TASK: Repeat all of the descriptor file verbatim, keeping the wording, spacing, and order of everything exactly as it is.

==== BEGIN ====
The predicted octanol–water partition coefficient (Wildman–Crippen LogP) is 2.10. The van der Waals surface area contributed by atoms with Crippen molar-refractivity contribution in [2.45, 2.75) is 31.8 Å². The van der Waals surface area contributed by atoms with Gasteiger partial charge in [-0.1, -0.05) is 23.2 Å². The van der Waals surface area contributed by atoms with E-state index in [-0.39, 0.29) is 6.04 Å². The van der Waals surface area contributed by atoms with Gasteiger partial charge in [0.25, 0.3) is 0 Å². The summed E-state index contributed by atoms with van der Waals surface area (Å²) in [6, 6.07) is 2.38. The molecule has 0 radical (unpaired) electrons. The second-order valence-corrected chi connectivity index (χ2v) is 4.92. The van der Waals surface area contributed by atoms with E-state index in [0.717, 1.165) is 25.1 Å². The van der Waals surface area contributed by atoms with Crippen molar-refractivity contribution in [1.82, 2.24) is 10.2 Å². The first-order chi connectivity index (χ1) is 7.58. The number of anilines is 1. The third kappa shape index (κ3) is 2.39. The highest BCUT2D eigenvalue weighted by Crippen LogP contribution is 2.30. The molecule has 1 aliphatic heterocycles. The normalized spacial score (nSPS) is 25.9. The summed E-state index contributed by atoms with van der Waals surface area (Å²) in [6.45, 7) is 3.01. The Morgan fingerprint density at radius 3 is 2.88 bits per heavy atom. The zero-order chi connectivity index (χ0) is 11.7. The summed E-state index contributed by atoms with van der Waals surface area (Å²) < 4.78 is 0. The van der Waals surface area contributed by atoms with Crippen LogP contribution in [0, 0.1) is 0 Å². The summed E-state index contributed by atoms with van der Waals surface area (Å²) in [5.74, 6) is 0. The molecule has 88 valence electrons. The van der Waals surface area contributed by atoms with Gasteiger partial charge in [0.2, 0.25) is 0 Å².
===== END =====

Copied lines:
The predicted octanol–water partition coefficient (Wildman–Crippen LogP) is 2.10. The van der Waals surface area contributed by atoms with Crippen molar-refractivity contribution in [2.45, 2.75) is 31.8 Å². The van der Waals surface area contributed by atoms with Gasteiger partial charge in [-0.1, -0.05) is 23.2 Å². The van der Waals surface area contributed by atoms with E-state index in [-0.39, 0.29) is 6.04 Å². The van der Waals surface area contributed by atoms with Gasteiger partial charge in [0.25, 0.3) is 0 Å². The summed E-state index contributed by atoms with van der Waals surface area (Å²) in [6, 6.07) is 2.38. The molecule has 0 radical (unpaired) electrons. The second-order valence-corrected chi connectivity index (χ2v) is 4.92. The van der Waals surface area contributed by atoms with E-state index in [0.717, 1.165) is 25.1 Å². The van der Waals surface area contributed by atoms with Crippen molar-refractivity contribution in [1.82, 2.24) is 10.2 Å². The first-order chi connectivity index (χ1) is 7.58. The number of anilines is 1. The third kappa shape index (κ3) is 2.39. The highest BCUT2D eigenvalue weighted by Crippen LogP contribution is 2.30. The molecule has 1 aliphatic heterocycles. The normalized spacial score (nSPS) is 25.9. The summed E-state index contributed by atoms with van der Waals surface area (Å²) in [6.45, 7) is 3.01. The Morgan fingerprint density at radius 3 is 2.88 bits per heavy atom. The zero-order chi connectivity index (χ0) is 11.7. The summed E-state index contributed by atoms with van der Waals surface area (Å²) < 4.78 is 0. The van der Waals surface area contributed by atoms with Crippen LogP contribution in [0, 0.1) is 0 Å². The summed E-state index contributed by atoms with van der Waals surface area (Å²) in [5.74, 6) is 0. The molecule has 88 valence electrons. The van der Waals surface area contributed by atoms with Gasteiger partial charge in [0.2, 0.25) is 0 Å².